### Picking points

My biggest problem with this blog is that every time I write something, I want to extend it into a long, rambling essay. I'll try to keep it a little shorter today.

We've all figured out how to pick a random point on the edge of a circle: pick an angle from [0, 2π), then use trig and the radius of the circle to figure out the x and y coordinates.

Contrary to what you might think, picking a point inside the circle at random is harder than just using a random radius. Similarly, it is not easy to pick a point from the surface of a sphere, nor from inside a sphere. MathWorld has good explanations of the problem and the solution for disk point picking and sphere point picking. Combining the two answers to solve the problem of picking a point inside a sphere (aka ball point picking) is an exercise I shall leave to the reader.

The common algorithm for picking points in a sphere is to pick points in the cube around the sphere, then eliminate those points that are too distant from the center. This discards just under half of the points generated, but may still be more efficient than the exact method due to its use of expensive functions. If I weren't trying to keep this short, I would now figure out which one is more efficient and present my results.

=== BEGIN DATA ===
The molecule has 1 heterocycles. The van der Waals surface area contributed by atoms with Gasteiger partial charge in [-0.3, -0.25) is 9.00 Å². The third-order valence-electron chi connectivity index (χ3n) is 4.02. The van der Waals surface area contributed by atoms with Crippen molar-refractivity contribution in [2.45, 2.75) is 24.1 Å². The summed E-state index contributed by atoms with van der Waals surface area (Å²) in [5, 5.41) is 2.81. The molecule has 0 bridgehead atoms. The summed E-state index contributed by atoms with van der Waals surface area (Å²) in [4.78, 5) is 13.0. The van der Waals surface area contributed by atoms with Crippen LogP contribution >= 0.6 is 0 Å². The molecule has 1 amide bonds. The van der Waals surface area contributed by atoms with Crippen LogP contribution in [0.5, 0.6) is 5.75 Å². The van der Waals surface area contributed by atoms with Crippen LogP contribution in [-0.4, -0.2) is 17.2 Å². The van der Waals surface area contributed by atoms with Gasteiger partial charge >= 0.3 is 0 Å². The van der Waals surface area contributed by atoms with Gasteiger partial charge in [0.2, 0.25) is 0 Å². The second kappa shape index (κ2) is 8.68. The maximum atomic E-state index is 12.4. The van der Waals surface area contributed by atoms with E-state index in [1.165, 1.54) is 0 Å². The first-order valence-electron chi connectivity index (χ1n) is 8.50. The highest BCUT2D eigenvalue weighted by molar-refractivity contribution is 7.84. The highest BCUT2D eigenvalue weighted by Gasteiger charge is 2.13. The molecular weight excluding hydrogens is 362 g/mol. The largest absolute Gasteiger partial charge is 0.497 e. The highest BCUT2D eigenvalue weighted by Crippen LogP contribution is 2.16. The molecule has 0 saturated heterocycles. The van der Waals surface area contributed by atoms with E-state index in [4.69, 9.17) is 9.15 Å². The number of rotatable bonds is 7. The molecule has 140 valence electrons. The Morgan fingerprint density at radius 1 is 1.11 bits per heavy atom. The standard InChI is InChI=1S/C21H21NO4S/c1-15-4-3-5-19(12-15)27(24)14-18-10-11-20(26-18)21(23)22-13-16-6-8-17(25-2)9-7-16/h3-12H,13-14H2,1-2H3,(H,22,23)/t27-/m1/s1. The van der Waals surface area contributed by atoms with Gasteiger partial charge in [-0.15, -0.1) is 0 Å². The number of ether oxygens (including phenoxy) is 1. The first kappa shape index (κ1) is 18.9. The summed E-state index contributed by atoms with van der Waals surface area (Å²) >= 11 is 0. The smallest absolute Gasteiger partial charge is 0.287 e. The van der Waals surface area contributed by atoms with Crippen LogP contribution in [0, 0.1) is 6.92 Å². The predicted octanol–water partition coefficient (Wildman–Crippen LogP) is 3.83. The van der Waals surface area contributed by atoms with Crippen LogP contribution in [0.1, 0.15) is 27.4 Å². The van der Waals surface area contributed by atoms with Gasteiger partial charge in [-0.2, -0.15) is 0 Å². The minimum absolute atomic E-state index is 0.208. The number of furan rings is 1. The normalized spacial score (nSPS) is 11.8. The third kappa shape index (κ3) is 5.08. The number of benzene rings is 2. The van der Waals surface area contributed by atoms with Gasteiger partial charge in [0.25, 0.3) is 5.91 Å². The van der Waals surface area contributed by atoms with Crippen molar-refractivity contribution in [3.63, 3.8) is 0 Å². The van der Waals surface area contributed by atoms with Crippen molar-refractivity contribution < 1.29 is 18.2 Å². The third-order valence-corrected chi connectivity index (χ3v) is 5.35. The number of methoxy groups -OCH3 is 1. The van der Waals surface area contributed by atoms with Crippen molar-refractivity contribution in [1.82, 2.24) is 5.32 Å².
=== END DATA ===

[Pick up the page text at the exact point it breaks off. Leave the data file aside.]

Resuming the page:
We've all figured out how to pick a random point on the edge of a circle: pick an angle from [0, 2π), then use trig and the radius of the circle to figure out the x and y coordinates.

Contrary to what you might think, picking a point inside the circle at random is harder than just using a random radius. Similarly, it is not easy to pick a point from the surface of a sphere, nor from inside a sphere. MathWorld has good explanations of the problem and the solution for disk point picking and sphere point picking. Combining the two answers to solve the problem of picking a point inside a sphere (aka ball point picking) is an exercise I shall leave to the reader.

The common algorithm for picking points in a sphere is to pick points in the cube around the sphere, then eliminate those points that are too distant from the center. This discards just under half of the points generated, but may still be more efficient than the exact method due to its use of expensive functions. If I weren't trying to keep this short, I would now figure out which one is more efficient and present my results.

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